Art of Asia
- Introduction to Japan
- Buddhism in Japan
- Zen Buddhism
- A brief history of the arts of Japan: the Jomon to Heian periods
- A brief history of the arts of Japan: the Kamakura to Azuchi-Momoyama periods
- A brief history of the arts of Japan: the Edo period
- A brief history of the arts of Japan: the Meiji to Reiwa periods
- Japanese art: the formats of two-dimensional works
Buddhism was officially transmitted to Japan in 525, when the monarch of the Korean kingdom of Baekje sent a mission to Japan with gifts, including an image of the Buddha, several ritual objects, and sacred texts. Buddhism's journey from India to China, Korea, and Japan had taken about a thousand years.
The arrival of Buddhism—which is quite different from kami worship, the ancient native belief system—created political struggles between pro- and anti-Buddhist groups. Eventually, the adherents of Buddhism prevailed, and the new religion became firmly established under imperial sponsorship.
Buddhism also brought with it a political structure, advanced technologies, and sophisticated cultural practices—including music, dance, a new writing system, and above all, elaborate Buddhist art—that would revolutionize many aspects of Japanese life.
Today, some thirteen schools of Buddhism exist in Japan, and the majority of the population professes to be Buddhist. There are about 80,000 temples with some 150,000 priests as well as several colleges dedicated chiefly to Buddhist studies.
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- What are the statistics on Japanese citizens who still practice "Kami Worship" and who adhere to just that belief system instead of Buddhism or any other religion?(6 votes)
- Shinto worship and buddhism is highly entwined in Japan, two sides of the same coin of Japanese religion, they coexist simultaneously.
The Japanese very actively keep shinto practice alive, a lot of companies will have a small shrine, when a new building is opened they often have a shinto priest bless it.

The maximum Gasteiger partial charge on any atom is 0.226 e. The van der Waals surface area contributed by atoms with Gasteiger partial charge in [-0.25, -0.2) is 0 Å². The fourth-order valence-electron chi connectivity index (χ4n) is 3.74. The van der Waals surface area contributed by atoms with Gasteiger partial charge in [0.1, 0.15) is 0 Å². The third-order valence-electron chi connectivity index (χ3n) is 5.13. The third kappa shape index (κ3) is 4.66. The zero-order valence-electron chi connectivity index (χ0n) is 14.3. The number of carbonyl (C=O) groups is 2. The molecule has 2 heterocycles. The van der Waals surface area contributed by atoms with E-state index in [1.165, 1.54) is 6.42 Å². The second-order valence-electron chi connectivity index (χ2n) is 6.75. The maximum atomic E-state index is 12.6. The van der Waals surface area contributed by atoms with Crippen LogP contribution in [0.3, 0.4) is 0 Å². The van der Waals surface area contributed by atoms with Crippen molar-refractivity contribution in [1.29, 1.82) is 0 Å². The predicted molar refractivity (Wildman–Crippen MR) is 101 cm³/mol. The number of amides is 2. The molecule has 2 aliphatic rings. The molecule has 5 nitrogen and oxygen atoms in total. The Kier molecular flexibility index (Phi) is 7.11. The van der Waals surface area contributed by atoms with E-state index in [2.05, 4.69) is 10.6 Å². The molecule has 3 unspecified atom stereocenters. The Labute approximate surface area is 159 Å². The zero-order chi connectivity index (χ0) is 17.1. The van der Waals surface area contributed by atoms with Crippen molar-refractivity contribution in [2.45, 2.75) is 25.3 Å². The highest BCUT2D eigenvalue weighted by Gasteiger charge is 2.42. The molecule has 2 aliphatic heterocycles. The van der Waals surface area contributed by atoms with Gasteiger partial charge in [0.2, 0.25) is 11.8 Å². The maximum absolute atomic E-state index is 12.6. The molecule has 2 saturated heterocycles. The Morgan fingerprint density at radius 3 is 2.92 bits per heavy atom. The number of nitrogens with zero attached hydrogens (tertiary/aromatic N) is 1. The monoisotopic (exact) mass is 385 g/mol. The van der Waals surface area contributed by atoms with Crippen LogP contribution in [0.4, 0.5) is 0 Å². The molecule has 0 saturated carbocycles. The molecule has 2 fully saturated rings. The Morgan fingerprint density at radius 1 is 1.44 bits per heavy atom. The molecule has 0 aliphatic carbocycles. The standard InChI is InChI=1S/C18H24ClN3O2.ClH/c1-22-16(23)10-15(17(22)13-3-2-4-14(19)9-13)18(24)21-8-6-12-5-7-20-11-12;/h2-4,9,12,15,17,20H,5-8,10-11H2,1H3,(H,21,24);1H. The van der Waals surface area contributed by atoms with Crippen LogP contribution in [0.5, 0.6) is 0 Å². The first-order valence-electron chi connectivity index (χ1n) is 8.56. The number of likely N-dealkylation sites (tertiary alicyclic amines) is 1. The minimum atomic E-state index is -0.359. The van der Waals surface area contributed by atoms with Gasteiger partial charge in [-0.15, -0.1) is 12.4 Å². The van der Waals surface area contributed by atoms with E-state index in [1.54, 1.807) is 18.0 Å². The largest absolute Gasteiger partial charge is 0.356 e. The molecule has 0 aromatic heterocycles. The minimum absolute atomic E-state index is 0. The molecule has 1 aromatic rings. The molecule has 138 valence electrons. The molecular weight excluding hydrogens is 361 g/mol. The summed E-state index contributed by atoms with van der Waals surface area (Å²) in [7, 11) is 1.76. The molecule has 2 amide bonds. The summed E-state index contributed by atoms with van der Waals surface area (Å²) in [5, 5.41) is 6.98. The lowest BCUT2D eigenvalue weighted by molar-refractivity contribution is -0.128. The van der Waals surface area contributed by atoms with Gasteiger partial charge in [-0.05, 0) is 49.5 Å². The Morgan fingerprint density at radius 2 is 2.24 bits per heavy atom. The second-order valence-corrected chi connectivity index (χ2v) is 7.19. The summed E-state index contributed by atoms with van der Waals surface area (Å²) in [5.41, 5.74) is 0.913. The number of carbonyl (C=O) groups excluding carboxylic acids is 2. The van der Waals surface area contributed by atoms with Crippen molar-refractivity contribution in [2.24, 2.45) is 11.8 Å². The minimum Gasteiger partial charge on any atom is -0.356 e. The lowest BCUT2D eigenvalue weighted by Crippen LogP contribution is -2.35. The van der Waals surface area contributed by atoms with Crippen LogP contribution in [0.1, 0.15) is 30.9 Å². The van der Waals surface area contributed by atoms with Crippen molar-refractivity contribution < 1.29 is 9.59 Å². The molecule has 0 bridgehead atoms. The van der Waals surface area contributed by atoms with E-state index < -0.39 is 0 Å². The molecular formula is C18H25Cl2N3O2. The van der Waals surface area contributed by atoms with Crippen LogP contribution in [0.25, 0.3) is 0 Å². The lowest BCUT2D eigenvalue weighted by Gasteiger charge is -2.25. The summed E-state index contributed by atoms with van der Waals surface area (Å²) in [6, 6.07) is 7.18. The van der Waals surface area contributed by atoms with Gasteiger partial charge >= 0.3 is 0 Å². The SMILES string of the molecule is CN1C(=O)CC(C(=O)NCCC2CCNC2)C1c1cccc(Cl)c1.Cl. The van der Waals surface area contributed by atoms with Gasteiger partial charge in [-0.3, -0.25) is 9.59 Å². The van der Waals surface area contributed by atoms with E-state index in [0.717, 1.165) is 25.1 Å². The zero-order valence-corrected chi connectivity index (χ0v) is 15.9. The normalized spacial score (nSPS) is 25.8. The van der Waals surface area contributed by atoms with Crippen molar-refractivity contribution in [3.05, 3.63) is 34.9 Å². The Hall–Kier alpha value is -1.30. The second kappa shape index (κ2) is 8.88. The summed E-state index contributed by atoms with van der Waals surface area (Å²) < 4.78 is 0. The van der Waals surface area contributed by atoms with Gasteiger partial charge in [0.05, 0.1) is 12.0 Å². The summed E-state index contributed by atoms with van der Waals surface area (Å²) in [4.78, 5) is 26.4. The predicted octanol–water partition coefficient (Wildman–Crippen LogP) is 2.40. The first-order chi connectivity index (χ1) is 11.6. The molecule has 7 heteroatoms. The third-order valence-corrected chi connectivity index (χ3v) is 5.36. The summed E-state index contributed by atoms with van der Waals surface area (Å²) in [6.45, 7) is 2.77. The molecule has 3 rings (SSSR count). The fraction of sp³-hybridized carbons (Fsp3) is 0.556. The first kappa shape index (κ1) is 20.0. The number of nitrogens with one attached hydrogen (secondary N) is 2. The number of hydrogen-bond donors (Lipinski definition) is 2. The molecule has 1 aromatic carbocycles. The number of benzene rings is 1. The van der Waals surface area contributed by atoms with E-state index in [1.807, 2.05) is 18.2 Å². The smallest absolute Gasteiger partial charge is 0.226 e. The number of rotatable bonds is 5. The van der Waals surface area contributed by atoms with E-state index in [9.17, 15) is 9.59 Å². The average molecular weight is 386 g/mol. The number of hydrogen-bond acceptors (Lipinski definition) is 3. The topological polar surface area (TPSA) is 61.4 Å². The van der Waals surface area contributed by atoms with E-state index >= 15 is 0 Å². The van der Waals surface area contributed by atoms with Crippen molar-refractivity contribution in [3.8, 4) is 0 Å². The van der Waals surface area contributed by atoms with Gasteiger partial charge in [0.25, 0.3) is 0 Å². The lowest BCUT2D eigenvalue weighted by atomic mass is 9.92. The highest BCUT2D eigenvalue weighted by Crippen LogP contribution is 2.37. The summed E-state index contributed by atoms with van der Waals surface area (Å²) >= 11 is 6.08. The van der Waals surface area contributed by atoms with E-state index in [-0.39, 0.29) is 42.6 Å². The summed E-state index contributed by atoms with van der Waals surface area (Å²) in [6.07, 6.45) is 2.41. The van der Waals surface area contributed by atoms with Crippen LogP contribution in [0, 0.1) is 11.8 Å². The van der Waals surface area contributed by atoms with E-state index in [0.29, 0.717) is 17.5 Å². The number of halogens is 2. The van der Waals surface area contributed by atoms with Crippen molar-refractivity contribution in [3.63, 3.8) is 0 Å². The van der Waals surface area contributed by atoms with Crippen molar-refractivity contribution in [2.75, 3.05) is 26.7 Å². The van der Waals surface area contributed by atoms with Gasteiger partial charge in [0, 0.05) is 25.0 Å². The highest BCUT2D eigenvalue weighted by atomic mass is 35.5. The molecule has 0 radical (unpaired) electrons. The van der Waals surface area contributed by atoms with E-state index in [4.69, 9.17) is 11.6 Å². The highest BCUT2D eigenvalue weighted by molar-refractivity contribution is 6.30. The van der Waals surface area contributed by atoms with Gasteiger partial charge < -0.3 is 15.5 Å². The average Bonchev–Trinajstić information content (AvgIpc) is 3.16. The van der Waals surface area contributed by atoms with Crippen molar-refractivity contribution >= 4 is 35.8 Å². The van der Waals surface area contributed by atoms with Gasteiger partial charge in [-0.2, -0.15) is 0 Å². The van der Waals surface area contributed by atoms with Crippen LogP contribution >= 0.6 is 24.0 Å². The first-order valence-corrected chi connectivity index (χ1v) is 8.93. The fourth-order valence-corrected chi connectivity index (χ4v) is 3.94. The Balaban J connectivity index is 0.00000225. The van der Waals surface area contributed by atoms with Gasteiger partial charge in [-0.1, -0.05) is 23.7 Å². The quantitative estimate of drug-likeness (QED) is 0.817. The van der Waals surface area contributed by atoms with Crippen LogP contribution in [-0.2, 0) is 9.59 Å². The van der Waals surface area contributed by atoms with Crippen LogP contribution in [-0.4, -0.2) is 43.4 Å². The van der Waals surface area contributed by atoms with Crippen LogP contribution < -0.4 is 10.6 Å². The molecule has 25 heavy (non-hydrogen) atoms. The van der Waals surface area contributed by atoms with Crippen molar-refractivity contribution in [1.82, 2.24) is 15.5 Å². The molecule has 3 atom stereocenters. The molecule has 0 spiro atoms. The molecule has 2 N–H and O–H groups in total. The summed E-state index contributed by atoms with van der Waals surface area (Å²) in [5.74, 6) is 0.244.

Its not a matter of shinto being lesser or not actively practiced just because buddhism is popular. You can be a buddhist and you can follow shinto practice, its not mutually exclusive. A Japanese person wouldn't get what you meant if you tried to ask them why they don't actively practice shinto belief over buddhism.
Just as its difficult to find a Japanese person whom only follows shinto practice, it would be difficult to find a Japanese person whom only believes in buddhism to exclusion.(7 votes)
- is it the same as pagenisam? ,and most likely i didnt spell that right(3 votes)
- Paganism is a relativistic term developed by Christians to describe non-Judeo-Christian religions. In that sense: yes, Buddhism is a pagan religion. But then again, Buddhists could consider Christians pagan, because Christians are non-Buddhist; so as you can see, "paganism" is a fairly vague and useless term.(6 votes)
- Is there any different between the Buddhism in Japan and India?(2 votes)
- I am a lot more interested in Shinto. Does khan academy have Shinto history?(2 votes)
- What does it mean when the article reads in part: "...several collages...", is this referring to art work (collages) that are chiefly dedicated to Buddhist studies?(1 vote)
- Was the Buddhism a myth or did it really exits?(1 vote)
- Buddhism is a religion that is very real and still practiced today by many Asian cultures such as Korea, Japan, etc.(2 votes)
- What is Kami worship? Please elaborate.(1 vote)
- Kami (Japanese: 神?) [káꜜmì]) are the spirits or phenomena that are worshiped in the religion of Shinto. They can be elements of the landscape, forces of nature, as well as beings and the qualities that these beings express, and include the spirits of venerated dead persons. Many kami are considered the ancient ancestors of entire clans, and some ancestors became kami upon their death if they were able to embody the values and virtues of kami in life. Traditionally, great or sensational leaders like the King could be kami.
- Was Buddhism the first religion to reach Japan? Also what is Kami worship and what is the difference between Kami worship and Buddhism practice?(1 vote)